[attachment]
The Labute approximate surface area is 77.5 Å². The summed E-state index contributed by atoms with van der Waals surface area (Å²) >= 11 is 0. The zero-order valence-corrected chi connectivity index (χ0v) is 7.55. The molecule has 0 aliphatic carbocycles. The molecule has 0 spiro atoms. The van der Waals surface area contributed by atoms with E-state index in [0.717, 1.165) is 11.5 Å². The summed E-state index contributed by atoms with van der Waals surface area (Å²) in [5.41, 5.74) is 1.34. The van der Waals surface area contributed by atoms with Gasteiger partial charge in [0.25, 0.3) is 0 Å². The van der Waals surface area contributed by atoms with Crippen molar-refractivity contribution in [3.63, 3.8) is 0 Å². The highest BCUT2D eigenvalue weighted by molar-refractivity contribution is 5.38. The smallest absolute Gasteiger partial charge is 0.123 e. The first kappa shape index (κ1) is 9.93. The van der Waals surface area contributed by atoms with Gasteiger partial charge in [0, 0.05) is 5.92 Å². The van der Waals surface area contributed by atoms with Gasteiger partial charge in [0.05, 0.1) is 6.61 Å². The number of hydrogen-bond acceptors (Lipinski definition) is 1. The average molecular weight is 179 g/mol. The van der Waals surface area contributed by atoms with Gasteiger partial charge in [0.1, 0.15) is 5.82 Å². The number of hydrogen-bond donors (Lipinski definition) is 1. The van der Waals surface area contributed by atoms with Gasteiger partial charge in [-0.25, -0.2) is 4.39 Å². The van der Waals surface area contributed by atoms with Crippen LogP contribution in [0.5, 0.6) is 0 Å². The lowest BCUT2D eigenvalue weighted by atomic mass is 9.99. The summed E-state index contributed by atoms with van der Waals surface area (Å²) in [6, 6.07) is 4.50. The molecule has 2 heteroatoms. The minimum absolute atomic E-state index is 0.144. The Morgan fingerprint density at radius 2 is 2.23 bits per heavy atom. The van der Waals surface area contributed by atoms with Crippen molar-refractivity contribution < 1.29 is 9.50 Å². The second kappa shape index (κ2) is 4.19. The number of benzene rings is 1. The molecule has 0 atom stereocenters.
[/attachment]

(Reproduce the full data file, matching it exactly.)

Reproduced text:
The Labute approximate surface area is 77.5 Å². The summed E-state index contributed by atoms with van der Waals surface area (Å²) >= 11 is 0. The zero-order valence-corrected chi connectivity index (χ0v) is 7.55. The molecule has 0 aliphatic carbocycles. The molecule has 0 spiro atoms. The van der Waals surface area contributed by atoms with E-state index in [0.717, 1.165) is 11.5 Å². The summed E-state index contributed by atoms with van der Waals surface area (Å²) in [5.41, 5.74) is 1.34. The van der Waals surface area contributed by atoms with Gasteiger partial charge in [0.25, 0.3) is 0 Å². The van der Waals surface area contributed by atoms with Crippen molar-refractivity contribution in [3.63, 3.8) is 0 Å². The highest BCUT2D eigenvalue weighted by molar-refractivity contribution is 5.38. The smallest absolute Gasteiger partial charge is 0.123 e. The first kappa shape index (κ1) is 9.93. The van der Waals surface area contributed by atoms with Gasteiger partial charge in [0, 0.05) is 5.92 Å². The van der Waals surface area contributed by atoms with Gasteiger partial charge in [0.05, 0.1) is 6.61 Å². The number of hydrogen-bond acceptors (Lipinski definition) is 1. The average molecular weight is 179 g/mol. The van der Waals surface area contributed by atoms with Gasteiger partial charge in [0.1, 0.15) is 5.82 Å². The number of hydrogen-bond donors (Lipinski definition) is 1. The van der Waals surface area contributed by atoms with Gasteiger partial charge in [-0.25, -0.2) is 4.39 Å². The van der Waals surface area contributed by atoms with Crippen LogP contribution in [0.5, 0.6) is 0 Å². The lowest BCUT2D eigenvalue weighted by atomic mass is 9.99. The summed E-state index contributed by atoms with van der Waals surface area (Å²) in [6, 6.07) is 4.50. The molecule has 2 heteroatoms. The minimum absolute atomic E-state index is 0.144. The Morgan fingerprint density at radius 2 is 2.23 bits per heavy atom. The van der Waals surface area contributed by atoms with Crippen molar-refractivity contribution < 1.29 is 9.50 Å². The second kappa shape index (κ2) is 4.19. The number of benzene rings is 1. The molecule has 0 atom stereocenters.